So we have some kind of health insurance reform.
I should be excited, since I have not had health insurance for so long I can’t even recall when I last had it. It makes me sad, because I am 50 years old -- that certain age when TV doctors and real ones all say you should get the works done on the plumbing and every other part of the machine.
What I do recall is when I last had health insurance I was working for UPS in New York, where I tore some cartilage in my knee while exiting the truck on an icy day. Because I was not yet a permanent employee, only a seasonal helper, I was not covered. Four months later I was hired for a permanent position, but having my knee throbbing constantly made work difficult to say the least. The only light at the end of that painful tunnel was the fact that when I reached my six month mark at UPS my health insurance coverage would kick in and I could get my knee fixed. I limped, walked, and hopped through six months of sheer hell (working at UPS is probably more physical than most people’s workout regimen) and in November I was able to have the necessary surgery to fix the knee. Blue Cross gave the go-ahead and I was as good as new soon after.
A month later, the surgeon’s office informed me they had not yet been paid and the insurance company had reviewed my case and denied the claim on the basis of a pre-existing condition. And they wanted me to pay to the tune of six grand.
That’s my health insurance horror story. It’s minor, but it is certainly illustrative of the past, and current situation in this country full of people who deserve better.
Now we have health insurance reform and stories like mine and others will hopefully stop being told.
It’s a lousy plan: Not health care reform at all but more a regulating of the insurance giants whose job was always to get by not paying claims if they could. This plan will immediately give them about 30 million new customers, so they should stop crying and acting like they are having their teeth pulled out. It is a start.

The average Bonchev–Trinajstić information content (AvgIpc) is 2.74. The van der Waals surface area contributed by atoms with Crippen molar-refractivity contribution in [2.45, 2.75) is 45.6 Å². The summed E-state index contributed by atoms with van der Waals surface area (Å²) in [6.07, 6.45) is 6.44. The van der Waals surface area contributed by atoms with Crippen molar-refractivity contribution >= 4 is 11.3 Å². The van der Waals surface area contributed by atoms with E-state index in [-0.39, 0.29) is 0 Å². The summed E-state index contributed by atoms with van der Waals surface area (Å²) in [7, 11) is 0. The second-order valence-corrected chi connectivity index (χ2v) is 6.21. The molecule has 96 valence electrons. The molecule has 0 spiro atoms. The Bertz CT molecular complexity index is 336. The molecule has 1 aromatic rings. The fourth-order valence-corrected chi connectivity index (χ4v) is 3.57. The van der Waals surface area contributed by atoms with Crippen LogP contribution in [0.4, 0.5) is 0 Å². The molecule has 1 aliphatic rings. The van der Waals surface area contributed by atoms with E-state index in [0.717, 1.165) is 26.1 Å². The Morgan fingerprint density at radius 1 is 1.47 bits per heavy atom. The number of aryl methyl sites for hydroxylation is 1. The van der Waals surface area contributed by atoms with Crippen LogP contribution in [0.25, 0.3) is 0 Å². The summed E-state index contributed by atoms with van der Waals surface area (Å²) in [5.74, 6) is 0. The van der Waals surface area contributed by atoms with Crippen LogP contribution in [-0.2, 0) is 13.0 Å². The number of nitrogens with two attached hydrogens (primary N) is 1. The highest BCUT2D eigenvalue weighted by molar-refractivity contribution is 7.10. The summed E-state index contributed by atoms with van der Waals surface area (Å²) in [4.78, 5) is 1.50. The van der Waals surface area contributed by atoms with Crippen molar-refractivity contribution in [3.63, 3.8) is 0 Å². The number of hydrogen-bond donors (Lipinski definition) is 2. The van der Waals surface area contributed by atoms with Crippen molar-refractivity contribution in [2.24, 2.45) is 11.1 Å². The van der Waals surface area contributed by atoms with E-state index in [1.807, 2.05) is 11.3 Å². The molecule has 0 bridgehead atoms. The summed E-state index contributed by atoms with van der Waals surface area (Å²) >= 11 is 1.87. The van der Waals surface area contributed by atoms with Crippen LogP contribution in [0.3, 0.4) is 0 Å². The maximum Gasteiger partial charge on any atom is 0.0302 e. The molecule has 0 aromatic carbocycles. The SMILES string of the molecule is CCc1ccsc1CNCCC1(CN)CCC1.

Right-wingers scream that their grandchildren will be paying for it, but in the long run it seems the plan will save money, not cost more.
Watching C-Span’s coverage of the debates leading up to the vote was educational, especially in the House of Representatives, where the suits were arguing like kids in a sandbox fighting over a shovel. Some had great points, but others, from both sides, seemed clueless about even the most general facts and were just spouting party propaganda. It’s depressing that these boobs are who we elected to represent us.
On the other hand, the fact that the entire plan was so massive and complex shows that someone, and we have to give President Obama credit for this, cares enough to put such a huge effort into getting this done for our citizens. I want to thank them for at least taking the first step to making sure all of us are on equal footing when it comes to that most basic and personal issue: Health and well-being.
Now, what is this I hear about immigration reform?